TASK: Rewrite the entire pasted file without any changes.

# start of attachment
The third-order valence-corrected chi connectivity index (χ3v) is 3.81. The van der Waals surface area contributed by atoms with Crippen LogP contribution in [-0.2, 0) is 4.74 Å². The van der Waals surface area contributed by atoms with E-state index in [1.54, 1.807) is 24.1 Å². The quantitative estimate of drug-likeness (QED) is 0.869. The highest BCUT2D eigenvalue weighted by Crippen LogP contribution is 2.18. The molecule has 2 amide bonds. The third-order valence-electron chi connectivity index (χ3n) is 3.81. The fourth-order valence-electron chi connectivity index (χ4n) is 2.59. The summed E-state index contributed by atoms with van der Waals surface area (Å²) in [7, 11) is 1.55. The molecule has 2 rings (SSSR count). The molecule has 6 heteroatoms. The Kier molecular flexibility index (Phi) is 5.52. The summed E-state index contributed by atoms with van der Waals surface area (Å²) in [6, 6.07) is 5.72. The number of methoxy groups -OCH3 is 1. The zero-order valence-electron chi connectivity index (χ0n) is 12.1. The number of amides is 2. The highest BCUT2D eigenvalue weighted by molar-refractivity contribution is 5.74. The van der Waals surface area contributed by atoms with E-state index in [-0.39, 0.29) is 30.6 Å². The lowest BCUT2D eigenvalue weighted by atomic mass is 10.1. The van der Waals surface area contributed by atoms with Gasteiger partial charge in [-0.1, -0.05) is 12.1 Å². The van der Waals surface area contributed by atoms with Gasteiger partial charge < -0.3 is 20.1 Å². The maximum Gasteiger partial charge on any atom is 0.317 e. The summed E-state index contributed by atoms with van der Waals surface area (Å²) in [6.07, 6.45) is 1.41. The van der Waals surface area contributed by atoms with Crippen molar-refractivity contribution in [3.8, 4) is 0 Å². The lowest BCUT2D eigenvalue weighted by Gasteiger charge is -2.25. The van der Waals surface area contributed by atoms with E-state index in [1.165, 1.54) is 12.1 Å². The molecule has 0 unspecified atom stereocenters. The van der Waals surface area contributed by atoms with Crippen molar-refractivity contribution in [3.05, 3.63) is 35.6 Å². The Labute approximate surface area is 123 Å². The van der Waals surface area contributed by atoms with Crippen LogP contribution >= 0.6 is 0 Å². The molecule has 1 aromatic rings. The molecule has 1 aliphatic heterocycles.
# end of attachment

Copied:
The third-order valence-corrected chi connectivity index (χ3v) is 3.81. The van der Waals surface area contributed by atoms with Crippen LogP contribution in [-0.2, 0) is 4.74 Å². The van der Waals surface area contributed by atoms with E-state index in [1.54, 1.807) is 24.1 Å². The quantitative estimate of drug-likeness (QED) is 0.869. The highest BCUT2D eigenvalue weighted by Crippen LogP contribution is 2.18. The molecule has 2 amide bonds. The third-order valence-electron chi connectivity index (χ3n) is 3.81. The fourth-order valence-electron chi connectivity index (χ4n) is 2.59. The summed E-state index contributed by atoms with van der Waals surface area (Å²) in [7, 11) is 1.55. The molecule has 2 rings (SSSR count). The molecule has 6 heteroatoms. The Kier molecular flexibility index (Phi) is 5.52. The summed E-state index contributed by atoms with van der Waals surface area (Å²) in [6, 6.07) is 5.72. The number of methoxy groups -OCH3 is 1. The zero-order valence-electron chi connectivity index (χ0n) is 12.1. The number of amides is 2. The highest BCUT2D eigenvalue weighted by molar-refractivity contribution is 5.74. The van der Waals surface area contributed by atoms with E-state index in [-0.39, 0.29) is 30.6 Å². The lowest BCUT2D eigenvalue weighted by atomic mass is 10.1. The van der Waals surface area contributed by atoms with Gasteiger partial charge in [-0.1, -0.05) is 12.1 Å². The van der Waals surface area contributed by atoms with Gasteiger partial charge < -0.3 is 20.1 Å². The maximum Gasteiger partial charge on any atom is 0.317 e. The summed E-state index contributed by atoms with van der Waals surface area (Å²) in [6.07, 6.45) is 1.41. The van der Waals surface area contributed by atoms with Crippen molar-refractivity contribution in [3.8, 4) is 0 Å². The lowest BCUT2D eigenvalue weighted by Gasteiger charge is -2.25. The van der Waals surface area contributed by atoms with E-state index in [1.165, 1.54) is 12.1 Å². The molecule has 0 unspecified atom stereocenters. The van der Waals surface area contributed by atoms with Crippen molar-refractivity contribution in [3.05, 3.63) is 35.6 Å². The Labute approximate surface area is 123 Å². The van der Waals surface area contributed by atoms with Crippen LogP contribution >= 0.6 is 0 Å². The molecule has 1 aromatic rings. The molecule has 1 aliphatic heterocycles.